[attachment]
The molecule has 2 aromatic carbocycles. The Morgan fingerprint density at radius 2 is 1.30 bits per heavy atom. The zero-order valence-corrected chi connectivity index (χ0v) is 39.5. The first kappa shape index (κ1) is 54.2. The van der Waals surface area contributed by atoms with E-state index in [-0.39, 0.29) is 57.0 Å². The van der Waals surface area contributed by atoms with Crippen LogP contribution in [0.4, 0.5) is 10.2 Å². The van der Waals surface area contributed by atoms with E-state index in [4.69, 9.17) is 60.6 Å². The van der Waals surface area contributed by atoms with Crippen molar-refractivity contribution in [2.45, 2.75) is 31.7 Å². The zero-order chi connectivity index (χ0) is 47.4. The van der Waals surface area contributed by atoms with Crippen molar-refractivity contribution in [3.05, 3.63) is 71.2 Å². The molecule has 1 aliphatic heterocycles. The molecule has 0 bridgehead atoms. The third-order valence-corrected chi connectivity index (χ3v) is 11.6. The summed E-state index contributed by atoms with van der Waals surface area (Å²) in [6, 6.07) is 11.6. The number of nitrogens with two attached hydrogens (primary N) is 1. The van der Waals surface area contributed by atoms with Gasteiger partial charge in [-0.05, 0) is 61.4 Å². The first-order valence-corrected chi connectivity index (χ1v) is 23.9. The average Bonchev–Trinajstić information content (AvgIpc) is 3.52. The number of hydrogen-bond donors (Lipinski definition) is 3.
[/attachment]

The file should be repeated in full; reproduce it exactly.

The molecule has 2 aromatic carbocycles. The Morgan fingerprint density at radius 2 is 1.30 bits per heavy atom. The zero-order valence-corrected chi connectivity index (χ0v) is 39.5. The first kappa shape index (κ1) is 54.2. The van der Waals surface area contributed by atoms with E-state index in [-0.39, 0.29) is 57.0 Å². The van der Waals surface area contributed by atoms with Crippen LogP contribution in [0.4, 0.5) is 10.2 Å². The van der Waals surface area contributed by atoms with E-state index in [4.69, 9.17) is 60.6 Å². The van der Waals surface area contributed by atoms with Crippen molar-refractivity contribution in [2.45, 2.75) is 31.7 Å². The zero-order chi connectivity index (χ0) is 47.4. The van der Waals surface area contributed by atoms with Crippen molar-refractivity contribution in [3.05, 3.63) is 71.2 Å². The molecule has 1 aliphatic heterocycles. The molecule has 0 bridgehead atoms. The third-order valence-corrected chi connectivity index (χ3v) is 11.6. The summed E-state index contributed by atoms with van der Waals surface area (Å²) in [6, 6.07) is 11.6. The number of nitrogens with two attached hydrogens (primary N) is 1. The van der Waals surface area contributed by atoms with Gasteiger partial charge in [-0.05, 0) is 61.4 Å². The first-order valence-corrected chi connectivity index (χ1v) is 23.9. The average Bonchev–Trinajstić information content (AvgIpc) is 3.52. The number of hydrogen-bond donors (Lipinski definition) is 3.